The Risks You Know…

From The Economist: Pockets of Credit, Nineteenth Century Banking Makes a Comeback 

This month’s article highlights a number of new firms that are going after middle market lending when many banks and other financial institutions have retreated from it. Some new funds, using not-federally-insured cash are making bets on specific segments of the middle market with everything from senior to mezzanine debt; quite refreshingly they hold this debt to term, relying on their ability to judge the actual market risks of the obligors; they ride the wave of the actual company’s success (or failure).

An interesting part nearly glossed over by the article (as it wasn’t the focus) is the astute observation about why most traditional financial firms have effectively retreated from lending to mid-market and small businesses. In the wake of the financial crisis, banks are dealing with a huge amount of risk and uncertainty around everything from consumer demand, impending litigation, and forced reorganizations to a host of new financial rules and regulations that may or may not come into play. The reaction: Lower risks, increase liquidity, control costs. A resulting consequence: Less money for mid-market and small businesses.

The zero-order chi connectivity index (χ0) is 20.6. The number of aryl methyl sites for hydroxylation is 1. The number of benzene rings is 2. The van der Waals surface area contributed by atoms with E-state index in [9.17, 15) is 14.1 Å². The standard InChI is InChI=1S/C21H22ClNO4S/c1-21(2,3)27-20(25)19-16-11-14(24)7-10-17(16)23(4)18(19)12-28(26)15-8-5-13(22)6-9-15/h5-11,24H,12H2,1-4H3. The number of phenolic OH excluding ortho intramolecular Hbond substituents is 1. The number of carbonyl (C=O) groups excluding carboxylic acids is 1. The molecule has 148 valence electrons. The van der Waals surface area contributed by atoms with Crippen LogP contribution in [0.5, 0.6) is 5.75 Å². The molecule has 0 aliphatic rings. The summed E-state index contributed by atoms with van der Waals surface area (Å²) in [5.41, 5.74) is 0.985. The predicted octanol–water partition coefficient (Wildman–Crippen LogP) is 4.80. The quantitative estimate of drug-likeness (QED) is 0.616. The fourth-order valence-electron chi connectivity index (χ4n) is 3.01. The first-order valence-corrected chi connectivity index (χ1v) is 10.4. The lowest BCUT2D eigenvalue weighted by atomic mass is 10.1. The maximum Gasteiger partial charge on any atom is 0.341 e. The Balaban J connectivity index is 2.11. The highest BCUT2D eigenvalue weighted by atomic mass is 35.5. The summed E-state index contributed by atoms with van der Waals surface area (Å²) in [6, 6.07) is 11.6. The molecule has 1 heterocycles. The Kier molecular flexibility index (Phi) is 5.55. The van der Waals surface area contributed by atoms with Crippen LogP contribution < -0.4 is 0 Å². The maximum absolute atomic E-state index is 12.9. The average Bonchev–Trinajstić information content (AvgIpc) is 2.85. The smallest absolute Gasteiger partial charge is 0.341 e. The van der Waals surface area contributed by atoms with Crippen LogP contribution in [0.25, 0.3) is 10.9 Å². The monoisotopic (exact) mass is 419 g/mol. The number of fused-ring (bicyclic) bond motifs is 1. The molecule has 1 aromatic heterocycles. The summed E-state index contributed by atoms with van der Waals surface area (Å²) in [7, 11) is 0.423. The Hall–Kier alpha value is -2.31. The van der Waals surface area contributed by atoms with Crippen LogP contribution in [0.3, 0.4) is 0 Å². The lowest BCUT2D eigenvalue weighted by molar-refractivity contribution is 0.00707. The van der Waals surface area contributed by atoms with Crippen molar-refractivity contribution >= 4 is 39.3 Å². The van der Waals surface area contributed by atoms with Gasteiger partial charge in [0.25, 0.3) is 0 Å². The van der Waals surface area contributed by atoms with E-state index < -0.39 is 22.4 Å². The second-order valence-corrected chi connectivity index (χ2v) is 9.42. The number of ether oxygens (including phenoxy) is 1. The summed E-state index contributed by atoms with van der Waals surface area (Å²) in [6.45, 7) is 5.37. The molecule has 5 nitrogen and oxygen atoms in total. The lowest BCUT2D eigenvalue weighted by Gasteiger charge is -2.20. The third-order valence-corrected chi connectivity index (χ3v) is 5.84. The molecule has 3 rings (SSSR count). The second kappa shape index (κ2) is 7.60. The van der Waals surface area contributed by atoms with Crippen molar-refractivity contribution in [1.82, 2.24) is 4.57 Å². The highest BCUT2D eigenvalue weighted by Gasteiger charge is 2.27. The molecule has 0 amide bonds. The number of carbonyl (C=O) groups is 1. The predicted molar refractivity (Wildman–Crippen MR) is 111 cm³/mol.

“Among the reasons for this withdrawal are the managerial challenges of analysing the creditworthiness of small companies with none of the crutches that come from credit-rating agencies and the public data disclosed by larger firms. New, onerous regulatory demands tied to lending, not least rules requiring banks to set aside more capital against loans, do not help.”

Lack of risk data and un-informed regulations is a major driver of this pull back. These are two of the very issues WAIN Street thinks the Business Credit Health Index (BCH Index) could help with. When lenders are looking to reduce risk, they start by ridding themselves of the risks that they don’t fully understand. What’s better the devil you know or the devil you don’t? The risk you know, or the risk you don’t?  If lenders and regulators had better “crutches” and more complete data on these mid-market companies, perhaps the lending exodus would not have been so dramatic.